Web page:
Adobe Users Might Have Been Asking for It By Using Crappy Passwords

First it was three, then 38, and now we’re all the way up to 150 — the whole enchilada may be at stake here for Adobe pretty soon, as the number of compromised accounts continues to skyrocket out of control.

Nearly two of the 38 million registered users who had their personal information stored on Adobe’s servers used “123456” as their password, and that’s just the start of the facepalm express-train you’ll be boarding after you a get a look at the rest.

The top ten passwords chosen by Adobe users:

Source:The Register thiswhomps

Some analysts suspect that a number of these accounts were set up before stronger passwords were a requirement of everyday internet use. This theory would also help to explain why they were the first results posted out of the entire bank file, because the easiest passwords always take the least amount of time to crack under the kind of brute force tactics the hackers have been using.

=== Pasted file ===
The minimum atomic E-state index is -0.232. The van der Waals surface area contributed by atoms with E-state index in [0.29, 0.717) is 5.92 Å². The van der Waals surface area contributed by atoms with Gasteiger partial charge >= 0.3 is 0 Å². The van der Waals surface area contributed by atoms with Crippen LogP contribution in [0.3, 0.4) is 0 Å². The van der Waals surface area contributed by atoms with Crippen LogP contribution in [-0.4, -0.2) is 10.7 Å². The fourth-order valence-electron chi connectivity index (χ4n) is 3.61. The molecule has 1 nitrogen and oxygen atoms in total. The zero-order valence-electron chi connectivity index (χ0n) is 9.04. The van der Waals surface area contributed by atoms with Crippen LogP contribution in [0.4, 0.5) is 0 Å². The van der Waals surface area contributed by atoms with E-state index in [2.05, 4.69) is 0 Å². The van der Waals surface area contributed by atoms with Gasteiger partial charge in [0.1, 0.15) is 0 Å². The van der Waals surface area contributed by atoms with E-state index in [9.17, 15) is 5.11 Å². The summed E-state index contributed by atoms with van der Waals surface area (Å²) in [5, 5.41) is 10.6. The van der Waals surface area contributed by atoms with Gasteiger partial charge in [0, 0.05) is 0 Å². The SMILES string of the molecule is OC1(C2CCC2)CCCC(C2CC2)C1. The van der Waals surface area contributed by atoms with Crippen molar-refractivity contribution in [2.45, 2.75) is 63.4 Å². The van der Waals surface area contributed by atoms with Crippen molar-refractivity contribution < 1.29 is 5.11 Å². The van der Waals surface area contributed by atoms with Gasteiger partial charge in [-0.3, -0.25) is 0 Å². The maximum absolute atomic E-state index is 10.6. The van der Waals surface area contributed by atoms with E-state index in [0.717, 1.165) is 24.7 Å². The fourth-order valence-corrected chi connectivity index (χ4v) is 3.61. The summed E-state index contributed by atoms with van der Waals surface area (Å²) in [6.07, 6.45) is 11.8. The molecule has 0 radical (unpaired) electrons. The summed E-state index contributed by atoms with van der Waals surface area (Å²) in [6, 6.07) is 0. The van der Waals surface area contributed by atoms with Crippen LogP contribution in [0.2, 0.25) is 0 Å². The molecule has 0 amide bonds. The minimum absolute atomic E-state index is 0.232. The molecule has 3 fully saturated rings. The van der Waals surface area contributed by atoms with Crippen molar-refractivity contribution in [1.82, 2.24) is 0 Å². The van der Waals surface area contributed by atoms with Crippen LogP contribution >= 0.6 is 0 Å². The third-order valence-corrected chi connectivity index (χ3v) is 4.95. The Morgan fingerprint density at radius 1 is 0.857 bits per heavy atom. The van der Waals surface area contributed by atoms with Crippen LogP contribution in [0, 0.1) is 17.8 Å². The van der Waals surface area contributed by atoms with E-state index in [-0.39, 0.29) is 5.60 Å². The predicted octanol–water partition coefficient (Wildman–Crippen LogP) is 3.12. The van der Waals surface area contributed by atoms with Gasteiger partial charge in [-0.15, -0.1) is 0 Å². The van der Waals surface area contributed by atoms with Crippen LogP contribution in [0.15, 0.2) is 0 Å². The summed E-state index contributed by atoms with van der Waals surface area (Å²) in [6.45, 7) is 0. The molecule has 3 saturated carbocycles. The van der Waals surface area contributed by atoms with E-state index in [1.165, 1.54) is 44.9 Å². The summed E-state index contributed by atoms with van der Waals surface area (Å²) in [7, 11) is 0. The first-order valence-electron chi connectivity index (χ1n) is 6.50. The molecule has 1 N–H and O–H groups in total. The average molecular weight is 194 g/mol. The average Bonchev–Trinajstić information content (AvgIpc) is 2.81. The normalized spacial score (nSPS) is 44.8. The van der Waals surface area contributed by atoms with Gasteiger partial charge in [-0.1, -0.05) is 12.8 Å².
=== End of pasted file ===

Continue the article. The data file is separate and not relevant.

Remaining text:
Others believe it’s the same reason that Adobe first came out to say that 3 million passwords had been cracked, only to revise that number to 38 several days later. The team in charge of the heist likely got in contact with someone Adobe after the data had been lifted, in order to reveal their encryption methods had been for naught.

If you haven’t already: change your Adobe password and username the first chance you get, and completely erase any sensitive information that hackers could use to steal your identity. The need for strong encryption practices on all of your hard drives and online content is more important now than ever before, and it’s here that services like BolehVPN come in handy the most. Boleh features a range of different pricing options to fit anyone’s monthly budget, and you can even sign up now to get your shot at a risk free 7-day trial!